Sun 'on track' for Linux desktop push

With the 'Mad Hatter' project, a beefed-up form of the old thin-client idea, Sun will be delivering Linux-based desktop machines that promise to undercut Windows

Sun Microsystems may be planning to drop its private-label version of Linux for servers, but the company is still on track with a Linux-based desktop system that should hit the market this summer, the company said.

Sun showed off prototypes of the desktop machines, code-named "Mad Hatter", to customers at the CeBIT trade fair last month, according to the head of Sun Germany, Helmut Wilke. The desktop will bundle several off-the-shelf hardware and software components, including StarOffice, Sun's productivity suite; Evolution, an Outlook clone; and the Gnome desktop environment. It is aimed at businesses such as call centres, where users only need access to a limited set of functions, and will be closely integrated with Sun servers to give IT managers maximum flexibility.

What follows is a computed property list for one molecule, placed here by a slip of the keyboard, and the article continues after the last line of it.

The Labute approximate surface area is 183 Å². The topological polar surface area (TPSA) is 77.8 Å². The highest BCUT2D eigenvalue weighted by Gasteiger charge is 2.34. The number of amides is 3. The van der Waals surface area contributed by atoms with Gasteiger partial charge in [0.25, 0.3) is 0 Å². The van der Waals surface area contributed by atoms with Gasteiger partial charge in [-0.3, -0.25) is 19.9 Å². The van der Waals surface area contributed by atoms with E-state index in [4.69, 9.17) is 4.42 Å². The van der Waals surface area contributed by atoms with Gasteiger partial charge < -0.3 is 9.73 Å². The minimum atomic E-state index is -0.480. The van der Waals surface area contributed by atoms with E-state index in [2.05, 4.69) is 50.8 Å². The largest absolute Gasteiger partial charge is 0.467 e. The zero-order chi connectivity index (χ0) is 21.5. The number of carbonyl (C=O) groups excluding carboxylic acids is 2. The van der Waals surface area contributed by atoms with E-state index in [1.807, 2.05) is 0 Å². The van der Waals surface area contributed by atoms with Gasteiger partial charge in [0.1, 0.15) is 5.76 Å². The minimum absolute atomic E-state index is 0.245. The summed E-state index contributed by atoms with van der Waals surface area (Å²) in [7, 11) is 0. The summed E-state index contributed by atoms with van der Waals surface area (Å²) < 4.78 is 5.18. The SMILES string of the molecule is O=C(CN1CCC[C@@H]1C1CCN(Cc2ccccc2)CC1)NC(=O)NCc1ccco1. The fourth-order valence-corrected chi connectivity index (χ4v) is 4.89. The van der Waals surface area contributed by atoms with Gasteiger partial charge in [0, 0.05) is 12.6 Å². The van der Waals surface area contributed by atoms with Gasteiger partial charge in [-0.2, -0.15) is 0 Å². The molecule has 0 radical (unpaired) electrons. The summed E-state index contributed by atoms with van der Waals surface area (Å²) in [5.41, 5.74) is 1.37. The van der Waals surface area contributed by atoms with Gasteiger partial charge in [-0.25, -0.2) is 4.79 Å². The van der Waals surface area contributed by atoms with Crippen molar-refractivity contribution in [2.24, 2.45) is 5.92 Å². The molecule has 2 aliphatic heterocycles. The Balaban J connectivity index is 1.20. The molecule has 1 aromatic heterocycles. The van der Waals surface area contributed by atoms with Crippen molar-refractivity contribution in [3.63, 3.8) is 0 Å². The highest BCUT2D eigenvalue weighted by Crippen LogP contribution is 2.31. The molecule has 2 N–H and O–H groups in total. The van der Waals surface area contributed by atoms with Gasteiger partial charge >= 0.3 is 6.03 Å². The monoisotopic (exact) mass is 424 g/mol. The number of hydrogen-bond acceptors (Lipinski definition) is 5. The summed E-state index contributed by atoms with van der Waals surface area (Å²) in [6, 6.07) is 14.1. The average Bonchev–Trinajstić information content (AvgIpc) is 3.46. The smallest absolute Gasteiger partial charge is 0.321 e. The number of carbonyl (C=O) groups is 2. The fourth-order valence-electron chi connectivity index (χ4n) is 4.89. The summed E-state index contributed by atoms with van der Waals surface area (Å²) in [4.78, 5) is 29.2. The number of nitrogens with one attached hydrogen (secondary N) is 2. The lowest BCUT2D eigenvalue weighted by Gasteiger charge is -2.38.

Wilke said that Mad Hatter would be based on a version of Linux being customised by Sun. Sun introduced its own-brand Linux last autumn, a modified version of Red Hat's Linux distribution, but said last week that it would stop offering the software in favour of working with several established Linux companies.

Sun believes chief information officers will buy Mad Hatter because of its adherence to open standards and the control it gives to system administrators, but also because it promises to be significantly less expensive than licensing Windows and Microsoft applications for the desktop.

"With Microsoft's 'Software Assurance' (the company's controversial new licensing plan), that woke (companies) up even more to software costs," said Curtis Sasaki, vice president of Sun's desktop solutions, in a recent interview. "In a lot of ways, I think that drove them to begin to look at alternatives that might also solve problems besides cost."


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